promotion as a short-run tool to stimulate immediate increases in demand. Free samples and
coupons will be the main types of sales promotion that will be used. A table will be placed in the
entrance of every supermarket with an individual passing out free samples of the fruits along
with coupons to get discounted prices. The types of sales promotions that will be use include
informing, persuading and reminding the target audience of the products S & K Farming is
V. Product Modification or Localization Requirements
Since S & K Farming will be exporting a fruit into China, there are no localization
requirements that will be needed. The oranges will simply be exported in shipping boxes “as is”.
The only product modification that S & K Farming will face is the health implication that the
Chinese government stresses on all food imports. The Chinese government has had a long-time
ban on U.S. fruit imports due to their fear of diseases and pests. Thus, the main area of focus for
the Chinese consumers will be the health factor. Due to the past health scares the issue of food
safety is critical. S & K Farming will go to great measures with product checking and labeling to
ensure food safety to the Chinese consumers. To keep the consumers safe, the Chinese
government has placed strict rules regarding management of the food supply chain. The ability
of S & K Farming to build a reputation for food safety and quality for their citrus fruits is critical
to its success. Due to these new laws and regulations, S & K Farming will continue to adhere to
all food safety protocols and procedures to remain a reputable food exporting company.
VI. Pricing, Logistics and After-Sales Support Policies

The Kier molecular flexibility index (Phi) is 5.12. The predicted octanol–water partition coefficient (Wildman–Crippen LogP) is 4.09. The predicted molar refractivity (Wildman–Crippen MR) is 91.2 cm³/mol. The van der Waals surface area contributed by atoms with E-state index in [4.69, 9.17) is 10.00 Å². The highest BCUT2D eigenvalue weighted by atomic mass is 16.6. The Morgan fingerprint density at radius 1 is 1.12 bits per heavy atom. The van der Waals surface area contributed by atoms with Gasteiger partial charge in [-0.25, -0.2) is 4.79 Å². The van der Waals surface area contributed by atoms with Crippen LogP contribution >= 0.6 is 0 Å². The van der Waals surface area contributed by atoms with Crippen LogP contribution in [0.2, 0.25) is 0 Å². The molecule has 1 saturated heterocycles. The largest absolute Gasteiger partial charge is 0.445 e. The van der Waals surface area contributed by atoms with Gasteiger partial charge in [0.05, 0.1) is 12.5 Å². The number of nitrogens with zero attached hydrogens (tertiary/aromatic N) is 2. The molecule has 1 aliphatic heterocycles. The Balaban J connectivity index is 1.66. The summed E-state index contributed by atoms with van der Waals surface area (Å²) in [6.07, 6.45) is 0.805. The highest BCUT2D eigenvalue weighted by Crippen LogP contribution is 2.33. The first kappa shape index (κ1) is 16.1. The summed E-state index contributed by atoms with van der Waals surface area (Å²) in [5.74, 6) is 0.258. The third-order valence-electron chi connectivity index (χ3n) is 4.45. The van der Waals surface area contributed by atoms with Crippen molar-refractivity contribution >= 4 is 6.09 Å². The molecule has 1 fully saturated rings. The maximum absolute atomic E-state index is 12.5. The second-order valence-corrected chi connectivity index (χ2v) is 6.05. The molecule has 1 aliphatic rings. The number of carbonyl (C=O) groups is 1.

Pricing is one of the most critical issues for our project. The price of oranges is $.99 cents
for five pounds of oranges, according to Superior Grocers. We can use that price for our
estimated average price. After in-depth calculation based on the estimated average price, figure 1
below describes the prices that will be charged.
Figure 1 represents calculations based on average costs to export citrus fruits to China from
(Per Pound) Domestic Influence
Domestic Selling Price $ 0.198 $ 0.198
Insurance and Shipping $ - $ 0.016
=CIF Cost $ - $ 0.214
+ Tariff (6%) $ - $ 0.01
= Landed Cost $ - $ 0.227
Imported Margin (25%) $ - $ 0.06
+ VAT 10% on full cost plus margin $ - $ 0.03
= Wholesale Cost $ - $ 0.312
Wholesale Margin 33.3% $ - $ 0.104
VAT 10% on Margin $ - $ 0.01
Retailer cost $ - $ 0.426
+ Retailer Margin (50%) $ - $ 0.21
+ VAT 10% Margin $ - $ -
= Retail (Consumer Price) $ 0.198 $ 0.639
Due to the fact we got the price from a domestic retailer, it is reasonable to expect a
reduction on the cost for the oranges up to 10% for the direct costs when we can get the products
from the farmers. OSHA indicates that "studies show that the ratio of indirect cost to direct costs
varies widely, from a high of 20:1 to a low of 1:1." (Manuele 2011). In order to reduce the risk
from currency exchange, we have decided to use the forward rate exchange rate even though we
know that Yen, Chinese currency, can be seen as a fixed rate currency. Payment will need to be
made by cash in advance for the 50% and/or open account of 45 day terms or following the
contracts. Another important issue is how we can transport our products from America to China.
Because this is our first move to the global market, it is necessary for us to select the best method
to move transport our products. After doing researches on logistics, we decided to cooperate with
Beijing Hezhong Inc. We decided to choose Beijing Hezhong Inc because during the past several
years it has attained significant performance in the logistic service field. It has over 100 transport
vehicles and two storehouses totaling 20,000 square meters. In order to provide better service to
its customers, Beijing Hezhong Inc. has built a national system of logistic networks and a private
logistic information system. In 2003, the Committee of China Food Industry awarded Beijing
Hezhong Inc. with recognition as a model base station of food logistic in China and model
training base station of food logistic in China. Next, we will need to have customer service
offices in both China and Irvine, California so that customers can reach us whenever they want.
Moreover, the agents in China will be responsible for not only the information but also the
payments from customers.